Carla Drysdale’s work explores difficult subjects such as childhood abuse and sexual exploitation with tight, lyrical nuance. Little Venus, Drysdale’s first book of poetry, came out in 2009 from Canadian publisher Tightrope Books. As often happens when poets create a persona, Drysdale’s Little Venus tells truths and makes assertions far bolder than another speaker might be able to.
Her work has appeared in numerous publications, including Paris Press, Cleaver Magazine, and PRISM. Her poem, “New Year’s Eve” was set to music by American Pulitzer-prize winning composer David Del Tredici. Her many accolades include writing residencies at the Virginia Center for the Creative Arts and La Porte Peinte in Noyers-Sur-Serein, France, as well as PRISM International’s Earle Birney poetry prize for her poem “Inheritance.” Finishing Line Press released her chapbook of the same name in early 2016.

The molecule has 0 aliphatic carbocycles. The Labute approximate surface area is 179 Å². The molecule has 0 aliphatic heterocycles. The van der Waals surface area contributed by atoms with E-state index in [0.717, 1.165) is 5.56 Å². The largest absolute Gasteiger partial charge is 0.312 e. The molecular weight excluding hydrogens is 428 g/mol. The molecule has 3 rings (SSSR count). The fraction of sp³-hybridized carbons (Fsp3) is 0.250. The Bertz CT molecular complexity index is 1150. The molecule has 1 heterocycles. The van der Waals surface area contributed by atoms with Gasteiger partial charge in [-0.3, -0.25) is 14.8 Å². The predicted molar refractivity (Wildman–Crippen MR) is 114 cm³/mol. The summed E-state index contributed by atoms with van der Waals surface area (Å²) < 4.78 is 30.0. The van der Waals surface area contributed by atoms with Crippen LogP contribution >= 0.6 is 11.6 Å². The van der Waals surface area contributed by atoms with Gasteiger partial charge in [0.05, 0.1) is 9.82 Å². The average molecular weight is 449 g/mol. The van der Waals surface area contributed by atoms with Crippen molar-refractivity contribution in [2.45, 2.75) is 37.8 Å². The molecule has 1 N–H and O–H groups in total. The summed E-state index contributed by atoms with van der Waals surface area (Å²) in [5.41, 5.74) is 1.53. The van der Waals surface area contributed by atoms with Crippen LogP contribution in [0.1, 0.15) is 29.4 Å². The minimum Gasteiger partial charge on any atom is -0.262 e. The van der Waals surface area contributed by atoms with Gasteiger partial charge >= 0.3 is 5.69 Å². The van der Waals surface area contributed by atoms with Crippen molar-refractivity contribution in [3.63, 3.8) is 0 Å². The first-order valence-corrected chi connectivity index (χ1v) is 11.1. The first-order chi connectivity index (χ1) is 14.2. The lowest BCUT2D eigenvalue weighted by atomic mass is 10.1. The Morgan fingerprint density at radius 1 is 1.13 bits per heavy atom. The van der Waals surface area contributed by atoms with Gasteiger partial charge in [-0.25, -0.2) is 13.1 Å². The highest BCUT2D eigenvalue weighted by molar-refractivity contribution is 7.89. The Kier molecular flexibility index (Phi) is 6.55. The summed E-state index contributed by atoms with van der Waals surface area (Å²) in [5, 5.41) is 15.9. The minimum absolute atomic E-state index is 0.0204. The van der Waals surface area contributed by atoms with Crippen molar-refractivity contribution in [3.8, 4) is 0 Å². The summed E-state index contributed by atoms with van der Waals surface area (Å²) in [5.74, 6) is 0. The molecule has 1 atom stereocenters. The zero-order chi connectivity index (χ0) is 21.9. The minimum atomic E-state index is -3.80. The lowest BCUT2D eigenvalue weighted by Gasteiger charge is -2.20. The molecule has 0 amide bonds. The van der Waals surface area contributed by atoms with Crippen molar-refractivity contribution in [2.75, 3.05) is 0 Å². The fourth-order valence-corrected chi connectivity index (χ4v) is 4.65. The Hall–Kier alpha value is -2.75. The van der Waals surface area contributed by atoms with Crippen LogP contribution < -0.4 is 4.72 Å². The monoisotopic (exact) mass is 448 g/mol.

A statuesque woman with a mass of curly auburn hair, she took some time out from her busy schedule as a communications consultant and mother of two to speak with me about her poetry.
What first brought you to poetry?
Poetry first came to me, I suspect, in my pre-verbal state, in lullabies sung by my mother, grandmother, and babysitters, as well as radio jingles and birdsong. My maternal grandmother was fond of reciting everything from Shakespeare to her own variation on Fuzzy-Wuzzy –- I learned from her how to play with language as a toddler. The King James version of the Holy Bible was tremendously important to me as a pre-teen and younger teen. The first time poetry actually stabbed me Continue reading “Interview with Poet Carla Drysdale, Author of Little Venus and Inheritance”